An Iranian customer loved the chicken with saffron rice, which he said reminded him of home. And that burger also comes recommended. There are also Spanish tortillas cooked to order, although Melanie found hers to be “more like tasty home fries bound with a little bit of egg.”
Empanadas are $3.50 each, most items are $5 or less, and everything is under $10.
Tanguito [Fisherman’s Wharf]
2850 Jones Street, San Francisco
If you live in San Francisco, there’s no need to trek across the Bay Bridge for killer non-barbecue Korean food. Heck, it’s worth coming over from the East Bay just to shop at First Korean Market for great takeout and the best kimchee in the neighborhood, says Robert Lauriston.
Nearby is My Tofu House, where Robert says the soondubu stew is “awesome and amazingly cheap.”
sfbing likes the soondubu stew at Muguboka, where it has “a lot of lovely soft tofu.” You also get plenty of side dishes: about 14, though they’re smaller than usual. The place doesn’t specialize in tofu alone, and there’s a broad menu with things like fish egg casserole, Korean blood sausage, and fried chicken. Windy says the dol sot bi bim bap hits the spot.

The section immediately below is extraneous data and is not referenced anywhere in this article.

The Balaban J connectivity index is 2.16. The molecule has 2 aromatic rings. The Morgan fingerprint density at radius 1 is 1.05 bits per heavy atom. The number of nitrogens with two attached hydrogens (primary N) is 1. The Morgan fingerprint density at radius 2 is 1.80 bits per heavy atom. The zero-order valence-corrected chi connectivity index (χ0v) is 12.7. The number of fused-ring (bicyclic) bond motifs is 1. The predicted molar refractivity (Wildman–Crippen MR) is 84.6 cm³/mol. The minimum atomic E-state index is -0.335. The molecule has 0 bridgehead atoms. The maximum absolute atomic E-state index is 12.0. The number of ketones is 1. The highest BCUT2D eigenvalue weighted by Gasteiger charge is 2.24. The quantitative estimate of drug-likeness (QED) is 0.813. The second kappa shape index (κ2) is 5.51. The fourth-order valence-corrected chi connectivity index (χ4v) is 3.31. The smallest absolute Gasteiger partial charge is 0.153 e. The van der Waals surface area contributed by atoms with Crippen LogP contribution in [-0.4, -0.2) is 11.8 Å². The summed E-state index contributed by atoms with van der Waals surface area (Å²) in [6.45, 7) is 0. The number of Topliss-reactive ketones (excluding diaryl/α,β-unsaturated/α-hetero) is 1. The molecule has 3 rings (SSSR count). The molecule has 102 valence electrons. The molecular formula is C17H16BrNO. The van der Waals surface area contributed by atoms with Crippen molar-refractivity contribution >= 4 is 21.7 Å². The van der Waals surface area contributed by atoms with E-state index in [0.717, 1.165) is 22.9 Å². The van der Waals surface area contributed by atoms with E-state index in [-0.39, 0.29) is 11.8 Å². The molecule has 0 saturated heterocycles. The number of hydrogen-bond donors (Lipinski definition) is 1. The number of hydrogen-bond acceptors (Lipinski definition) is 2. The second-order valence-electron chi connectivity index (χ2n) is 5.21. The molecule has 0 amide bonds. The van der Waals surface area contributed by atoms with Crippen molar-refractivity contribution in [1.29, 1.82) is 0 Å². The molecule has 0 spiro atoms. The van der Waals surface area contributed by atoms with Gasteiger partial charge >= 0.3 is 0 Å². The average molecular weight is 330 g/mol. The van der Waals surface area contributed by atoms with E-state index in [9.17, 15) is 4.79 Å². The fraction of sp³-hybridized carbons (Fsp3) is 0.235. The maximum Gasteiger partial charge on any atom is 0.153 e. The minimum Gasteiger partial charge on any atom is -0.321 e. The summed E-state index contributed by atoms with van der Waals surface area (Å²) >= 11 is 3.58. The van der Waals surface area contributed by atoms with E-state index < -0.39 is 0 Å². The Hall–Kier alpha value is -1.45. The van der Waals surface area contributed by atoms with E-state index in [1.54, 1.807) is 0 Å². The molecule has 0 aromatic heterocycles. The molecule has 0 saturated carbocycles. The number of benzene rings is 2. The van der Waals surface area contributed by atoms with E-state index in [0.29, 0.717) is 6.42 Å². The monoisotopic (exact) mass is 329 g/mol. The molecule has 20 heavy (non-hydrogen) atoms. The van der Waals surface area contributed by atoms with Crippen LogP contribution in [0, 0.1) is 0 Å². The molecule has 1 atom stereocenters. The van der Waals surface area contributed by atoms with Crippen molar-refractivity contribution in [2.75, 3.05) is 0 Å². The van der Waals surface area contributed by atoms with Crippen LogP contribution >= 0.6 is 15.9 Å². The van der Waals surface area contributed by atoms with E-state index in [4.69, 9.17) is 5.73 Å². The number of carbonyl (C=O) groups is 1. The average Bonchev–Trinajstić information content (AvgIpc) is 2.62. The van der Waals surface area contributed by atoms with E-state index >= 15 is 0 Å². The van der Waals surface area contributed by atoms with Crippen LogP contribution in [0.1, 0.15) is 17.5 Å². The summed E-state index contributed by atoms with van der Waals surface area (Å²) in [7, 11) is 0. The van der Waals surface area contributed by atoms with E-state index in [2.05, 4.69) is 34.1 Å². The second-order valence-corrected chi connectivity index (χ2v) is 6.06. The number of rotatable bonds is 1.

Shin Toe Bul Yi has good soondubu that’s not too expensive, says Mr_Happy, but Windy says the reason to wait in line there is the fried chicken.
Fried chicken wings are the specialty at Toyose, although it’s primarily a drinking joint, Robert Lauriston says. He also recommends Zazang for jajang myun, noodles with black bean sauce, and jampong, a spicy seafood stew. If you want to go upscale, he says, go for Hanuri, which has an extensive menu.
And while Han Il Kwan is known for its barbecue, it makes some mean fish cakes and seafood pancakes, and also does stews and soups.
First Korean Market [Richmond District]
4625 Geary Boulevard, San Francisco
My Tofu House [Richmond District]
4627 Geary Boulevard, San Francisco
Muguboka [Richmond District]
401 Balboa Street, San Francisco
Shin Toe Bul Yi [Sunset]
2001 Taraval Street, San Francisco
3814 Noriega Street, San Francisco
Zazang [Pacific Heights]
2340 Geary Boulevard, San Francisco
4217 Geary Boulevard, San Francisco
Han Il Kwan [Sunset]
1802 Balboa Street, San Francisco
Board Link: Non-BBQ Korean in SF proper?